function* generateSequenceCompose(start, end) {
  for (let i = start; i <= end; i++) yield i

function* generatePasswordCodes() {
  // 0..9
  // for (let i = 48; i <= 57; i++) yield i;
  yield* generateSequenceCompose(48, 57)

  // A..Z
  // for (let i = 65; i <= 90; i++) yield i;
  yield* generateSequenceCompose(65, 90)

  // a..z
  // for (let i = 97; i <= 122; i++) yield i;
  yield* generateSequenceCompose(97, 122)

// used
let str = ''

for (let code of generatePasswordCodes()) {
  str += String.fromCharCode(code)
console.log(str) // 0..9A..Za..z

// copied from https://javascript.info/generators


You can force a generator to throw an error in the place where you intended a yield. It is passed an error object, let’s consider an example:

function* myGen() {
  yield 1
myGen().throw(new Error('throw error using the generator.throw'))

Use cases for using .throw might be limited but it is a good tool to have if you like to return an error when the network is out instead of allowing the API to make a request. If you know any possible use case for this method, kindly share using the comment section.


This is used to finish the generator execution before its time and return the value passed to the generator.return Let consider am example:

function* myGen() {
  yield 1
  yield 2
let gen = myGen()
console.log(gen.next()) // return {done: false: value: 1}
console.log(gen.return('I am done')) // {done: true, value: 'I am done'}
gen.next() // {done: true, value: undefined}

I cannot think of any use cases for this method, please share any in the comment section.

Async Generators

They are used to read the stream(constant inflow) of data. You can hit a paginated endpoint and fetch all the data using an async generator at a go. They can be used with the for await of loop just like generators can be used with the for of loop. Before showing an example of Async generators, Recall that iterators are created using Iterator protocol (@@iterator) - Symbol.iterator. Async generators are created using Symbol.asynciterator or by adding an async to the generator function to make it an async generator function.

async function* asyncGeneratorOneTwo() {
  yield new Promise(resolve => resolve(1))
  yield new Promise(resolve => resolve(2))

let asyncGen = asyncGeneratorOneTwo()

;(async () => {
  for await (let each of asyncGen) {
    console.log(each) // 1,2

TypeScript Example

Please take note of the types for typescript users. AsyncIterableIterator<T> and IterableIterator<T>.

The example creates a delay promise using the setTimeout, getRandomSetChars function returns random string characters not more than 5 characters that can be called in the getRandomSetChars async generator that yields 3 values. It yields a random string, then yields a delay of 200ms and finally an array of two random strings.

function delay(ms: number): Promise<void> {
  return new Promise<void>(resolve => {
    setTimeout(resolve, ms)
function getRandomSetChars(): string {
  const random = 1 + Math.floor(Math.random() * 5)
  let wordString = ''
  for (let i = 0; i < random; i++) {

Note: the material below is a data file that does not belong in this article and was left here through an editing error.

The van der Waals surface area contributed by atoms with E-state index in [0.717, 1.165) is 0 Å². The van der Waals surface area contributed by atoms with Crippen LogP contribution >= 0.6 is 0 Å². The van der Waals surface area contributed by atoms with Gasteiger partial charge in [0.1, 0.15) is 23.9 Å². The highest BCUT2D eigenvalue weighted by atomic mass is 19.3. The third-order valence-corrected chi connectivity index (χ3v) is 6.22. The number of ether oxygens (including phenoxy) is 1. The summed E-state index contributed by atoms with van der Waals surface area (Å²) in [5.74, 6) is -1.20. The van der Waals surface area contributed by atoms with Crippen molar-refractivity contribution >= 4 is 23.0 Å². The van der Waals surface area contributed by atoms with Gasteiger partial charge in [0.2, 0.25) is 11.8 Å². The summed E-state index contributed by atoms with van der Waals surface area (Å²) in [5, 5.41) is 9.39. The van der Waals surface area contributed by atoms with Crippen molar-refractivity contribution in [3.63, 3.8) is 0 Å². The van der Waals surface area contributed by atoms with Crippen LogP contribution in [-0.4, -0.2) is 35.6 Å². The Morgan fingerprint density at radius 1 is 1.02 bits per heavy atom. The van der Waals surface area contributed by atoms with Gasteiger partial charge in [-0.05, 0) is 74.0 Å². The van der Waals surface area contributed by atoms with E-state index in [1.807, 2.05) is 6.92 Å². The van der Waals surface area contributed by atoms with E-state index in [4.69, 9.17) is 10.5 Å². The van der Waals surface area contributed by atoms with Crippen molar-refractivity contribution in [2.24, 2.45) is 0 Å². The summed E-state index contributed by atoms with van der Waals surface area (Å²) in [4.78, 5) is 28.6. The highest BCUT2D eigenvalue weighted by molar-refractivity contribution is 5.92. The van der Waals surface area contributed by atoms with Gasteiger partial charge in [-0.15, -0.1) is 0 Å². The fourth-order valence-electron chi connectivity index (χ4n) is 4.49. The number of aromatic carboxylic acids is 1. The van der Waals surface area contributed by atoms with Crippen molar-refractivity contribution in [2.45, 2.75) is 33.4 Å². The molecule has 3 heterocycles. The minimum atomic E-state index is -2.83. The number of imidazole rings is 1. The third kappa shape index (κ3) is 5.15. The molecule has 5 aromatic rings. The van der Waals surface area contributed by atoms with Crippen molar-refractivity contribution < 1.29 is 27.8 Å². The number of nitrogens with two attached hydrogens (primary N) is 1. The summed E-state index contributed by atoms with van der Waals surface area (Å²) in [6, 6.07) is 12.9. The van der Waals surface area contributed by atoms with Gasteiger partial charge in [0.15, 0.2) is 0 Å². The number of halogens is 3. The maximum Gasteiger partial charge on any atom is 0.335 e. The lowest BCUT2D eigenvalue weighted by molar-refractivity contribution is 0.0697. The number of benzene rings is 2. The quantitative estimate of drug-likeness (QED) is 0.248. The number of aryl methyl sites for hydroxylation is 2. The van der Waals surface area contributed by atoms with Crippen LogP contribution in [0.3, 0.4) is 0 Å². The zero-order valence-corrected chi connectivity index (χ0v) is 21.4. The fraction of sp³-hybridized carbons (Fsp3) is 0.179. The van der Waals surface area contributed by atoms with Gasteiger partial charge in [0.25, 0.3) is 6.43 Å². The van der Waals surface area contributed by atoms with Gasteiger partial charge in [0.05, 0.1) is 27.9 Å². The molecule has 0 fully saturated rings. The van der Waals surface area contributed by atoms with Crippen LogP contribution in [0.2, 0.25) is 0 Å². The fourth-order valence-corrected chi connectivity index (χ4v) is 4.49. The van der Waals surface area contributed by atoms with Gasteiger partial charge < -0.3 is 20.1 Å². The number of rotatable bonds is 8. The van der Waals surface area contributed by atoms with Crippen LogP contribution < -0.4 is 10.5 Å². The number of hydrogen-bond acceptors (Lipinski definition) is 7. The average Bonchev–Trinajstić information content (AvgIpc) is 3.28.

const letter = 97 + Math.floor(Math.random() * 26)
    wordString += String.fromCharCode(letter)
  return wordString
// Step 3
async function* getRandomSetsChars(): AsyncIterableIterator<string> {
  for (let i = 0; i < 10; i++) {
    yield getRandomSetChars() // return a random set of char
    await delay(200) // wait
    yield* [getRandomSetChars(), getRandomSetChars()] // return two random sets of char
// Step 4
async function addWordsAsynchronously() {
  for await (const x of getRandomSetsChars()) {
    console.log('Iterator loop:' + x)

Real World Use Case With GitHub API

They are used in Rxjs and Redux-Saga. This use case allows a user to fetch all the commits on a GitHub repository using GitHub API iteratively until the commits get to 100 while logging to the console the name of the commit author.

The beauty is fetching from an endpoint in a repeated manner until you have fetched the required 100 commits. It helps fetch all the data you will need to load the next page using a feature that GitHub implements in all its paginated endpoints where it returns the next page URL of a paginated resource in the Link field of the response.headers. This allows hitting the next endpoint asynchronously after fetching the 30 commits returned by Github API for the paginated resource. The example is adapted from javascript.info.

async function* fetchCommits(repo) {
  let url = `https://api.github.com/repos/${repo}/commits`

  while (url) {
    const response = await fetch(url, {
      // (1)
      headers: {'User-Agent': 'Our script'}, // github requires user-agent header

    const body = await response.json() // (2) response is JSON (array of commits)

    // (3) the URL of the next page is in the headers, extract it
    let nextPage = response.headers.get('Link').match(/<(.*?)>; rel="next"/)
    nextPage = nextPage && nextPage[1]

    url = nextPage

    for (let commit of body) {
      // (4) yield commits one by one, until the page ends
      yield commit

;(async () => {
  let count = 0

  for await (const commit of fetchCommits(
  )) {

    if (++count == 100) {
      // let's stop at 100 commits


In my experience, there are not many use cases for generators in the common day-to-day task, but exploring them shows us the possibilities within the JavaScript language. The ability to return data yielding it one at a time is awesome, more fascinating is the ability to await a yield value.

Attempt Quiz

What is the difference between the two code snippets below? You can drop your answers in the comment section.

function* myNameAgeGithubUsernameA() {
  yield 'ojo'
  yield 28
  yield 'Oluwasetemi'

function* myNameAgeGithubUsernameB() {
  yield 'ojo'
  yield 28
  return 'Oluwasetemi'


Comments Should Load Here 😜

Loading script...
Ojo Oluwasetemi

Written by Oluwasetemi Ojo Stephen {...OOS}, A FullStack Developer (Reactjs, Nodejs, Typescript), currently lives in Osogbo, Osun State Nigeria with my lovely and priceless Wife Temidayo .🎈
Say Hi to Him on Twitter.
You can search through my blog using custom tags• 🏷 .
Click here to read more about me. For RSS feed.🌍